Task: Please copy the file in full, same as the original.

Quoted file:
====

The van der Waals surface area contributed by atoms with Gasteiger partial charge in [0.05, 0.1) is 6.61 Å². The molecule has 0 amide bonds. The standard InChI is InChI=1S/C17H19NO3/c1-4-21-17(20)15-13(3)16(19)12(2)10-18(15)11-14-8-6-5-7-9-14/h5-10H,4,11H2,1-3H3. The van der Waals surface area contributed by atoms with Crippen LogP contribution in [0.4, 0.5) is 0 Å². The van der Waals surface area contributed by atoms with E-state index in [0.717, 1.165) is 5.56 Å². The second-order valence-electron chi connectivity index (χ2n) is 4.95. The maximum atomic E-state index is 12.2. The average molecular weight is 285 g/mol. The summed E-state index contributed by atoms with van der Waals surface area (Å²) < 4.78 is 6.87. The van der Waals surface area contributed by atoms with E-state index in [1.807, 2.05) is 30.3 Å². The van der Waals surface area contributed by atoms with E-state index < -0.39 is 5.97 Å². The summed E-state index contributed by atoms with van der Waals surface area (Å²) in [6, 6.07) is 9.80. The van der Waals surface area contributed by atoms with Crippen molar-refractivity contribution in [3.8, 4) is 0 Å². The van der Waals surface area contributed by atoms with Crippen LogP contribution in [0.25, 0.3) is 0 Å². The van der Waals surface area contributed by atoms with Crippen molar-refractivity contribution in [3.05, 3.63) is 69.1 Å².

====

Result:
The van der Waals surface area contributed by atoms with Gasteiger partial charge in [0.05, 0.1) is 6.61 Å². The molecule has 0 amide bonds. The standard InChI is InChI=1S/C17H19NO3/c1-4-21-17(20)15-13(3)16(19)12(2)10-18(15)11-14-8-6-5-7-9-14/h5-10H,4,11H2,1-3H3. The van der Waals surface area contributed by atoms with Crippen LogP contribution in [0.4, 0.5) is 0 Å². The van der Waals surface area contributed by atoms with E-state index in [0.717, 1.165) is 5.56 Å². The second-order valence-electron chi connectivity index (χ2n) is 4.95. The maximum atomic E-state index is 12.2. The average molecular weight is 285 g/mol. The summed E-state index contributed by atoms with van der Waals surface area (Å²) < 4.78 is 6.87. The van der Waals surface area contributed by atoms with E-state index in [1.807, 2.05) is 30.3 Å². The van der Waals surface area contributed by atoms with E-state index < -0.39 is 5.97 Å². The summed E-state index contributed by atoms with van der Waals surface area (Å²) in [6, 6.07) is 9.80. The van der Waals surface area contributed by atoms with Crippen molar-refractivity contribution in [3.8, 4) is 0 Å². The van der Waals surface area contributed by atoms with Crippen LogP contribution in [0.25, 0.3) is 0 Å². The van der Waals surface area contributed by atoms with Crippen molar-refractivity contribution in [3.05, 3.63) is 69.1 Å².